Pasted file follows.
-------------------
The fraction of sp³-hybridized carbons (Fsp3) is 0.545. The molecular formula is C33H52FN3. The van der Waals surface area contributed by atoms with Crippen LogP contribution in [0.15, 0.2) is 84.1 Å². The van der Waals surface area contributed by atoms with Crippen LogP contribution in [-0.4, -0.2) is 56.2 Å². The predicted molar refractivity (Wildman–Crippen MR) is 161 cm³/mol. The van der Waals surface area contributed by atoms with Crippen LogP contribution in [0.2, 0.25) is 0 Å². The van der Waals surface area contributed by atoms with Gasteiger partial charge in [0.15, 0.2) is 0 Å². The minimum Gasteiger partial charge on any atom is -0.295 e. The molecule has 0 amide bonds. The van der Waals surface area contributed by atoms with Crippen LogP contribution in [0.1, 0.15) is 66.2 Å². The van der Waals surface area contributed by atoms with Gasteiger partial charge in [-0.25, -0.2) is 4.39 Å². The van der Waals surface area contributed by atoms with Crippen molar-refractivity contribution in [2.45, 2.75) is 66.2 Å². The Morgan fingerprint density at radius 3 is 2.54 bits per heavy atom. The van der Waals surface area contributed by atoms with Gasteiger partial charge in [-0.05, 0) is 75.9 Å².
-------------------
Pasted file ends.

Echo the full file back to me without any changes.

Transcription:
The fraction of sp³-hybridized carbons (Fsp3) is 0.545. The molecular formula is C33H52FN3. The van der Waals surface area contributed by atoms with Crippen LogP contribution in [0.15, 0.2) is 84.1 Å². The van der Waals surface area contributed by atoms with Crippen LogP contribution in [-0.4, -0.2) is 56.2 Å². The predicted molar refractivity (Wildman–Crippen MR) is 161 cm³/mol. The van der Waals surface area contributed by atoms with Crippen LogP contribution in [0.2, 0.25) is 0 Å². The van der Waals surface area contributed by atoms with Gasteiger partial charge in [0.15, 0.2) is 0 Å². The minimum Gasteiger partial charge on any atom is -0.295 e. The molecule has 0 amide bonds. The van der Waals surface area contributed by atoms with Crippen LogP contribution in [0.1, 0.15) is 66.2 Å². The van der Waals surface area contributed by atoms with Gasteiger partial charge in [-0.25, -0.2) is 4.39 Å². The van der Waals surface area contributed by atoms with Crippen molar-refractivity contribution in [2.45, 2.75) is 66.2 Å². The Morgan fingerprint density at radius 3 is 2.54 bits per heavy atom. The van der Waals surface area contributed by atoms with Gasteiger partial charge in [-0.05, 0) is 75.9 Å².